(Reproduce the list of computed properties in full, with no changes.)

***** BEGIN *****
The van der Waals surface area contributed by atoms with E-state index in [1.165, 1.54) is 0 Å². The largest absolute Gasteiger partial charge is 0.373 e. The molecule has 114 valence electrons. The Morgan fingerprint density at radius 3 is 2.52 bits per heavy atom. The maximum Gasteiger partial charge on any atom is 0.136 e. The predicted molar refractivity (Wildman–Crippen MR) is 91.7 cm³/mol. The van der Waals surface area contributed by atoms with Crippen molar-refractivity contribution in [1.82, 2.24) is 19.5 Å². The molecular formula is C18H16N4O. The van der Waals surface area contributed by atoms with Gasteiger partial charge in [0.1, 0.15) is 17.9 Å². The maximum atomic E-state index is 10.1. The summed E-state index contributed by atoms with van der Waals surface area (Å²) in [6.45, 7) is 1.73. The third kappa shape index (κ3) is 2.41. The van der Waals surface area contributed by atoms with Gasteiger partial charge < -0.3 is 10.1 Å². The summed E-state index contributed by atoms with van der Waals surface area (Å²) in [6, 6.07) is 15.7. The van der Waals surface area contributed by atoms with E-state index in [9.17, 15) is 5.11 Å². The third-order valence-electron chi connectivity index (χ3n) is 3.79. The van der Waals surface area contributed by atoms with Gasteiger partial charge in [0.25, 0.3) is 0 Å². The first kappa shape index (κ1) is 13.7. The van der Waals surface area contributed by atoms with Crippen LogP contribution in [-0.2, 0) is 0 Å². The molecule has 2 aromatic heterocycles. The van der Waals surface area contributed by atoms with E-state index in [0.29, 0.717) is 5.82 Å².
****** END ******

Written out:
The van der Waals surface area contributed by atoms with E-state index in [1.165, 1.54) is 0 Å². The largest absolute Gasteiger partial charge is 0.373 e. The molecule has 114 valence electrons. The Morgan fingerprint density at radius 3 is 2.52 bits per heavy atom. The maximum Gasteiger partial charge on any atom is 0.136 e. The predicted molar refractivity (Wildman–Crippen MR) is 91.7 cm³/mol. The van der Waals surface area contributed by atoms with Crippen molar-refractivity contribution in [1.82, 2.24) is 19.5 Å². The molecular formula is C18H16N4O. The van der Waals surface area contributed by atoms with Gasteiger partial charge in [0.1, 0.15) is 17.9 Å². The maximum atomic E-state index is 10.1. The summed E-state index contributed by atoms with van der Waals surface area (Å²) in [6.45, 7) is 1.73. The third kappa shape index (κ3) is 2.41. The van der Waals surface area contributed by atoms with Gasteiger partial charge < -0.3 is 10.1 Å². The summed E-state index contributed by atoms with van der Waals surface area (Å²) in [6, 6.07) is 15.7. The van der Waals surface area contributed by atoms with E-state index in [9.17, 15) is 5.11 Å². The third-order valence-electron chi connectivity index (χ3n) is 3.79. The van der Waals surface area contributed by atoms with Gasteiger partial charge in [0.25, 0.3) is 0 Å². The first kappa shape index (κ1) is 13.7. The van der Waals surface area contributed by atoms with Crippen LogP contribution in [-0.2, 0) is 0 Å². The molecule has 2 aromatic heterocycles. The van der Waals surface area contributed by atoms with E-state index in [0.29, 0.717) is 5.82 Å².